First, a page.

Many underdeveloped countries find themselves working to an increasing extent for those who lent them money in the past, or for those who provided essential goods such as oil at high prices, working very hard to export more and more merely to pay interest and repay loans granted in the past instead of bettering their economic capability and the standard of living of the people.


Printing More Money

Instead of increasing the interest rate we can pay our debts by printing more money. This increases the amount of money in circulation. As our assets have remained unchanged, each currency unit is now backed by fewer assets. The value of each currency unit decreases accordingly and our currency weakens relative to other currencies. In other words, as the assets of the country remain unchanged this means that each note is backed by less, is worth less.

The resources and the assets and reserves have not changed, each money unit is now worth less than before and buys less and it seems that prices rise accordingly.

The disastrous German inflation which followed the first world war is an example of what happens when one attempts to pay one's way by increasing the amount of money which is circulating. <7>


Selling Gold

Countries sell gold to raise money and this is much like people selling their jewellery. The result is that one has a certain amount of money to spend. But one's assets, and thus in the end one's credit worthiness, are correspondingly reduced.

America, for example, at one time was selling very considerable quantities of gold from its reserves in an attempt to get somewhere near to making ends meet, to approach a balance of payments, to prevent its reserves from being depleted.


Selling Assets

Another way of making ends meet is to bring in foreign currency by selling not just gold but also one's assets, to foreigners. Assets here are land, factories, enterprises, human resources.

Japanese trade surpluses have been used extensively for buying American assets and those of other countries.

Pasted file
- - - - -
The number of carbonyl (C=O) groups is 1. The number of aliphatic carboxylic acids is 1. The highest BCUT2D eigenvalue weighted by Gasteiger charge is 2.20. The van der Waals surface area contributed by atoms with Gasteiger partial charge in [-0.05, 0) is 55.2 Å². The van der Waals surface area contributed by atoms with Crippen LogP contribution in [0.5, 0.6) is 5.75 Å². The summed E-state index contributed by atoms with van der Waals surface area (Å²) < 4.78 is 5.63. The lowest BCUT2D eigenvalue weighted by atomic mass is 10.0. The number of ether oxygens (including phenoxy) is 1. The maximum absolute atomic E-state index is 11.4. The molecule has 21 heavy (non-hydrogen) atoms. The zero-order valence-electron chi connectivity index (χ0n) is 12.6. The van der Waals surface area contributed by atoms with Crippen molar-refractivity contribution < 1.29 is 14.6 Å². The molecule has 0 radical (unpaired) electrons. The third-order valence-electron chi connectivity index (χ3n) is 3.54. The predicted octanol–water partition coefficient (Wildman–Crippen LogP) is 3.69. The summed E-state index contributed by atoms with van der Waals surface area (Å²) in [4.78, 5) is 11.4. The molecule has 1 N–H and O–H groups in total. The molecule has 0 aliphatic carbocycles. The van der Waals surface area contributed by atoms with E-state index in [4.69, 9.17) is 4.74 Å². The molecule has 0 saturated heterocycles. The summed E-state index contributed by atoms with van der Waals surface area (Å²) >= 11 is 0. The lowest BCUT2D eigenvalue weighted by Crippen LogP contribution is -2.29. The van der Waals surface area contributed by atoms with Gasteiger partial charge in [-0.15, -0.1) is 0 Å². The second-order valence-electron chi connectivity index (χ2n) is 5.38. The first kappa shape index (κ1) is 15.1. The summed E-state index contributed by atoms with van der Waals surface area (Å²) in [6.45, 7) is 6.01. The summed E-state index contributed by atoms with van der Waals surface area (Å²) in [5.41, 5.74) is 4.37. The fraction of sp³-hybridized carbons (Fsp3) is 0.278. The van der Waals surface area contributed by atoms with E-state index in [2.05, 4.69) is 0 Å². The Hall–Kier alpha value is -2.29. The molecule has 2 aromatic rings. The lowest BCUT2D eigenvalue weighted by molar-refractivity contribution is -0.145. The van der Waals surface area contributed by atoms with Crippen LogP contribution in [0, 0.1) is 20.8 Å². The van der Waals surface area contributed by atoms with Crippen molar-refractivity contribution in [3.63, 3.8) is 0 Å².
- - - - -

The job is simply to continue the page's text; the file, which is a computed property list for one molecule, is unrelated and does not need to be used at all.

Another example is that money earned by the sale of oil at kept-high prices is being used to buy assets of countries which allow this.

Selling one's assets in addition amounts to a loss of earnings as profits may be taken out of the country by the new owner, and also represents a loss of control over one's own destiny.


Further, countries like India and Turkey earn much from the amount of money their citizens send back to their countries, to their families, from employment abroad.


Investing Abroad and Invisible Earnings

One may invest one's money abroad and can indeed borrow the necessary money either at home or abroad. The resulting earnings are part of one's income.

Income from abroad also includes so-called 'invisible' earnings from selling abroad services such as banking and insurance.


A balance-of-payments deficit can be changed from a deficit to a surplus by high invisible earnings. On the other hand one can invest more than the payments surplus by investing abroad, by buying foreign assets.


I have illustrated the factors mainly from the point of view of overspending but the reverse also holds. Spare cash enables one to repay loans, to buy gold, to invest abroad so as to increase one's income, and so on. Also, when considering payments balances, one needs to include profitable oil exports and include oil trade balances when comparing international trade figures.


Balance of Payments and Currency Exchange Rates

When we do not make ends meet we become less credit-worthy, our currency weakens and so does its purchasing power. It buys less and prices increase.


As our currency weakens (devalues) so our exports become cheaper abroad but we have to pay more for imports. This reduces our standard of living relative to others abroad as they find our produce cheaper while we find theirs more expensive.

We now have to produce and sell a greater volume of exports so as to earn as much foreign currency as we did before and have to sell even more if we are to improve our position, if we are to benefit from a devaluating currency.



Rising Prices (Inflation)


Causes of Inflation

We saw in the last chapter that when we spend more than we earn that the country's payments deficit can be paid for by combining a number of different methods such as increasing the interest rate for money deposited from abroad or by long term borrowing, or by printing more money. Figure 3 'Causes of Inflation' shows that each of these methods increases prices and thus causes inflation. It seems that printing more money and thus increasing the amount of money in circulation drives up prices to a greater extent than the other two, dependent on how much additional money is being printed.